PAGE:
No matter how many times that I read the passage, I struggle to put myself in the place of Abraham. To be honest, I struggle to put myself in the place of Isaac either. But what happens when God calls someone to lay down their dreams, their hopes, their future? What happens when the very thing that God promised is the very thing that God asks us to lay down at his feet?

I am very willing to give up certain things in my life, things that seem expendable, things to which I am holding loosely. But what are the things to which I am holding more tightly? What are the “Isaacs” in my life that I am reluctant to let go of?

When we think about all that we must give up in our pursuit of God, it can sometimes feel as if he is a cosmic killjoy, calling people to give up everything. But if we find that mindset dominant within us, we probably need to look towards the end of Abraham’s account. Not only did God spare and preserve Isaac, but he kept his promise.

Did Abraham realize as he trudged up that hill with anxiety weighing heavily on his heart that God had a plan? Was he concocting an escape route in his plan, waiting for the right time to make a break for it and try to outrun God, something Jonah would do hundreds of years later?

I’m looking at the “Isaacs” in my life. I’m trying to figure out just what it is that I’m holding onto so tightly. I’m asking myself, “If I’m holding onto these things so tightly, is it possible that they’ve become idols to me?”

Soul searching is never an easy thing and we rarely get the pat answers for which we sometimes wish. But at the end of the day, I’d rather much rather be self-aware and in a bit of discomfort than to be like the emperor with his new clothes, blissful in ignorance and unable to see what was perfectly evident to the rest of the world.

Seeing With Your Heart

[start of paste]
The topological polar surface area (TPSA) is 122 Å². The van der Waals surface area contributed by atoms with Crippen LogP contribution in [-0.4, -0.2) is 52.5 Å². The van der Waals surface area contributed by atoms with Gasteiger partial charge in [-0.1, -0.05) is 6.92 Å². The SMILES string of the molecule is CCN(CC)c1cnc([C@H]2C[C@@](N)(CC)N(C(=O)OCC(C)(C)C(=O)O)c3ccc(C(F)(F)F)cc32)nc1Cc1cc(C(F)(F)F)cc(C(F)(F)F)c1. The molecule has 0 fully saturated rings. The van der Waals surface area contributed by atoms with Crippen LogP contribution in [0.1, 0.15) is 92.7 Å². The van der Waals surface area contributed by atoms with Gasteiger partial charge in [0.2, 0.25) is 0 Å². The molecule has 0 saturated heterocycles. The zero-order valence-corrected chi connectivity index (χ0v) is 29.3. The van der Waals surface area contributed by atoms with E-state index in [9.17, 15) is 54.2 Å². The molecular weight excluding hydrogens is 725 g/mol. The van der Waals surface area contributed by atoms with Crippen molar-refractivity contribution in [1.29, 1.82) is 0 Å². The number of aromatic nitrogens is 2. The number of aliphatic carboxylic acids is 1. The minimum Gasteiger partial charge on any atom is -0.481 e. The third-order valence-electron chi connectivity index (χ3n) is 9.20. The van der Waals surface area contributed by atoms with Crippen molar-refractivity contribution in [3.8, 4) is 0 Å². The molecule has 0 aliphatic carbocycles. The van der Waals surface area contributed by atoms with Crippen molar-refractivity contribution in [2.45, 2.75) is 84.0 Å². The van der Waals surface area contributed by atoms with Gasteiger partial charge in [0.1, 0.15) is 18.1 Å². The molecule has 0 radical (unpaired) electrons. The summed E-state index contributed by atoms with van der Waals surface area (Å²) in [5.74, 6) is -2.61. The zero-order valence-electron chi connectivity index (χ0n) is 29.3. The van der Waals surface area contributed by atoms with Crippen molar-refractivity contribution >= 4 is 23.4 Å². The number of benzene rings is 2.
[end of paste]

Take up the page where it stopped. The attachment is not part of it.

I am a visual person. I like to be able to see things. I have a white board in my office where I can write out the things that I have to do and even work out ideas. It gives me the opportunity to sit at my desk and stare at the thoughts and ideas written on it. I can work them out in my head but right there in front of me as well. My thoughts come to life in a visible way, allowing me to see where I am going and order my thoughts better.

When I can’t see things, I panic. My anxiety rises up. I flip and flail like a fish dropped on dry land, struggling for breath and wondering when I will get a glimpse and see what I have determined in my head is necessary for me to see in order to move forward.

It’s funny how the things that we can so often think are necessary for our survival are far more expendable than we actually think. We obsess over things that seem crucial to us, viscerally reacting or even overreacting. Then we realize that we can live without the very thing that seemed to crucial and integral to our own plan.

Do I need to see, or do I just WANT to see? When I can see all of the pieces laid out in front of me, it’s really easy for me to wallow in my own self-sufficiency, elevating myself to a plain far above where I belong. Seeing all of the pieces may seem comfortable to me, but it mostly eliminates my need for trust and faith in God. If I can figure it all out myself, if I can seem to be self-sufficient, if there is no mystery, what’s the use of faith anymore?

A friend of mine describes the Christian life as being a combination of the two simple yet difficult tasks of trusting and obeying. It’s one step after another. Left foot. Right foot. Left foot. Right foot. Onward. The mundane yet laborious task of putting one foot in front of the other, not always knowing where your footfall will be three steps or ten steps or twenty steps from now. Only knowing where the next step will be. Like the psalmist’s words, a light to our path doesn’t shine for miles in front of us, it simply lights the way for the few steps that lie immediately ahead.

I’m beginning to see that what I think I need to see may be just an extension of my need to control things. Maybe trusting is less about seeing with our eyes and more about seeing with our hearts. Maybe all I really need to see is what’s immediately before me so that I abstain from self-sufficiency and I lean more on God, who has promised to guide me and provide for every step.

I’ll continue to resist, I can be assured of that. I’ll continue to search for ways that I can see what I was never meant to see. But in my search and in my resistance, perhaps I will find that the same vision that I have prided myself in with my eyes may transfer over to my heart and I will begin to see things not as I want to see them, but as I need to see them. Perhaps I will find that as difficult of a task as it is to see with my heart, it will serve me so much better in the long run.